Warning sign? Or hate speech? Sign raises alarm at UM.

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I saw this sign posted Thursday on a kiosk outside Main Hall at the University of Montana.

It definitely caught my eye, and I sent a picture out on Twitter.

Soon after, vice president of integrated communications Peggy Kuhr called and said the sign had been removed because it could fall into the category of hate speech.

She also said the Title IX office had been alerted and campus police would be as well.

Kuhr said she did not want the sign posted on Twitter: “The key here is that we take special care not to disseminate hateful speech.”

She also said UM was going to look for similar signs on campus and take any others down.

“It’s distressing, and it’s taken seriously,” Kuhr said.

I don’t know if it’s hate speech, or of it’s a campaign warning women. I hypothesized that a woman who had been attacked in the past posted the sign, but I don’t know the source.

UM had, in the past, a rape problem. Missoulian reporter Gwen Florio brought the problem to light several years ago, Jon Krakauer wrote a book about it this year, and he said the problem was prevalent on campuses across the country.

By many accounts, UM has gone to great lengths to raise awareness about sexual violence and even take measures to create a culture that protects women.

I think the sign shows the issue is still fresh for some people on campus. Regardless, it was an interesting thing to run across, and so I shared it.

I’ve shared pictures of farmers market veggies on campus, and the tasty lunch from the taco truck at the oval, and no doubt, I’ll be sending out some pictures that are maddening to officials.

I hope it all gives people a window into the Missoula campus. It’s a cool place, sign or no sign.

– Keila Szpaller

Stacy Rye will be good for media

Photo editor Kurt Wilson captured the look on Stacy Rye’s face. I think it’s happiness and surprise all at the same time.

In September, Rye will be sworn in as a county commissioner, replacing Bill Carey. Carey is retiring before the end of his term.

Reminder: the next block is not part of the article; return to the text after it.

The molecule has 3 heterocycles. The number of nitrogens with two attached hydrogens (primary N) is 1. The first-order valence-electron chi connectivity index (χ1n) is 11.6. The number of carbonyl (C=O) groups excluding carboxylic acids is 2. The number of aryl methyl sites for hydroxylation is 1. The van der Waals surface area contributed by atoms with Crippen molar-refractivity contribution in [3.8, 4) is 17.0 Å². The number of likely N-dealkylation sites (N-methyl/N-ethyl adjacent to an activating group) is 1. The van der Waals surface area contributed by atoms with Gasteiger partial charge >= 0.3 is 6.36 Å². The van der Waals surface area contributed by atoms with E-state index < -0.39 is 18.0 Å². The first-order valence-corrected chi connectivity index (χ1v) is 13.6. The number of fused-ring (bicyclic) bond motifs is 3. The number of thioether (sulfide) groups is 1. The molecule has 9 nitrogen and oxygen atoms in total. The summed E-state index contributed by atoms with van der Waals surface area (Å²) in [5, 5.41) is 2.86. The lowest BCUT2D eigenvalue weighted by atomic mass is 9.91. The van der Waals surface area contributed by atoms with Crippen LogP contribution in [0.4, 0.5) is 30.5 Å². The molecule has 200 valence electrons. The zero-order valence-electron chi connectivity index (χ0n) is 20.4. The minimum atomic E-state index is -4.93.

Sometimes, I think process is a sham, and deciders have already made a decision before the process follows its course. In this case, my faith in process was restored a tiny bit.

Early on, Commissioner Jean Curtiss talked about selecting a candidate to replace Carey. She didn’t mention Rye by name, but she said the job differs from city government, and she said commissioners don’t represent just one city ward.

Rye served on the Missoula City Council for eight years, and the comments definitely seemed like a direct notice to the former councilwoman.

I figured the remarks meant she wouldn’t be voting for Rye.

I figured wrong. Curtiss and Commissioner Cola Rowley had to reach consensus on the appointment, and they did on the first try after multiple candidate interviews and at least one questionnaire.

Here’s the comment Curtiss made in Martin Kidston’s story:

(Rye) is the one who is the most ready on Day 1. She has served as an elected official for eight years, has experience with public policy, has knowledge of local government and understands the challenges of the (agricultural) policy.

Also running were Shantelle Gaynor, a longtime county employee, and Jim Parker, who runs campaigns for Democratic candidates.

As a reporter, I’m glad Rye got the job.

Candidates often pledge transparency and media access while they’re campaigning, and once they’ve won, they batten down the hatches. Or cry about coverage. Or throw tantrums. But I digress.

I covered City Hall when Rye was a councilwoman, and I’m pleased someone who talks to media got the commissioner job.¬†I know Rye didn’t like at least some of my City Hall coverage, but she never shied away from talking with the Missoulian.

Gaynor also has a track record of being available to press, and I believe she would have continued to communicate with reporters as well had she been appointed.

In other news, I’ve continued to cover the departures of the state medical examiners. Here’s a story about a family who was told the wrong cause of death for their child by a pathologist the state retained for years despite his problematic track record.

All for now.

– Keila Szpaller